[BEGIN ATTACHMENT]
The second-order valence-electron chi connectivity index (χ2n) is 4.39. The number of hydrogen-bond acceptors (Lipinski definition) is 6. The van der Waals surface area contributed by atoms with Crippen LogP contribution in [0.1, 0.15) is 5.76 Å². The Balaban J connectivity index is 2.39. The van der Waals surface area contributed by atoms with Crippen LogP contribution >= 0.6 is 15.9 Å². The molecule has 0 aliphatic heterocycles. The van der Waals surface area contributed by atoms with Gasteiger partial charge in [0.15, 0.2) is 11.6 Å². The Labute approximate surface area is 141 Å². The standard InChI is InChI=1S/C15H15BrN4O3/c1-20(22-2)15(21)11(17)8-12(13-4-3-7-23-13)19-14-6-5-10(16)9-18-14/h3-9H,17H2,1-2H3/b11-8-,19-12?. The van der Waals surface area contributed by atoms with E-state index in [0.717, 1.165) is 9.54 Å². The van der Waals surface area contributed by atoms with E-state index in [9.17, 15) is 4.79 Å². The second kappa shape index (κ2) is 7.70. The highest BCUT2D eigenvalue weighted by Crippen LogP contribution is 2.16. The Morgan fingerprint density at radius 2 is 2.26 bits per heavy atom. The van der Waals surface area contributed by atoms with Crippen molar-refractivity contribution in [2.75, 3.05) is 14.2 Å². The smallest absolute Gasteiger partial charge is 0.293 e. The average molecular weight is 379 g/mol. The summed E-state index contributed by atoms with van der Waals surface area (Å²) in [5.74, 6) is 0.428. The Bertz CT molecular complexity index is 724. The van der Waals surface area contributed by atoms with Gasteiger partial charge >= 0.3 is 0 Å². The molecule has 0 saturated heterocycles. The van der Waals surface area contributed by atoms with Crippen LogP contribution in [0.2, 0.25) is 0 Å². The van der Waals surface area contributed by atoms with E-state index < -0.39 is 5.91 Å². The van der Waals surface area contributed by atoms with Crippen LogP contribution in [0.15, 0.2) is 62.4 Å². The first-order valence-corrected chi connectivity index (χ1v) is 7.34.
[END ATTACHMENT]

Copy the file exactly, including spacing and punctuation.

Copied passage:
The second-order valence-electron chi connectivity index (χ2n) is 4.39. The number of hydrogen-bond acceptors (Lipinski definition) is 6. The van der Waals surface area contributed by atoms with Crippen LogP contribution in [0.1, 0.15) is 5.76 Å². The Balaban J connectivity index is 2.39. The van der Waals surface area contributed by atoms with Crippen LogP contribution >= 0.6 is 15.9 Å². The molecule has 0 aliphatic heterocycles. The van der Waals surface area contributed by atoms with Gasteiger partial charge in [0.15, 0.2) is 11.6 Å². The Labute approximate surface area is 141 Å². The standard InChI is InChI=1S/C15H15BrN4O3/c1-20(22-2)15(21)11(17)8-12(13-4-3-7-23-13)19-14-6-5-10(16)9-18-14/h3-9H,17H2,1-2H3/b11-8-,19-12?. The van der Waals surface area contributed by atoms with E-state index in [0.717, 1.165) is 9.54 Å². The van der Waals surface area contributed by atoms with E-state index in [9.17, 15) is 4.79 Å². The second kappa shape index (κ2) is 7.70. The highest BCUT2D eigenvalue weighted by Crippen LogP contribution is 2.16. The Morgan fingerprint density at radius 2 is 2.26 bits per heavy atom. The van der Waals surface area contributed by atoms with Crippen molar-refractivity contribution in [2.75, 3.05) is 14.2 Å². The smallest absolute Gasteiger partial charge is 0.293 e. The average molecular weight is 379 g/mol. The summed E-state index contributed by atoms with van der Waals surface area (Å²) in [5.74, 6) is 0.428. The Bertz CT molecular complexity index is 724. The van der Waals surface area contributed by atoms with Gasteiger partial charge >= 0.3 is 0 Å². The molecule has 0 saturated heterocycles. The van der Waals surface area contributed by atoms with Crippen LogP contribution in [0.2, 0.25) is 0 Å². The van der Waals surface area contributed by atoms with E-state index < -0.39 is 5.91 Å². The van der Waals surface area contributed by atoms with Crippen LogP contribution in [0.15, 0.2) is 62.4 Å². The first-order valence-corrected chi connectivity index (χ1v) is 7.34.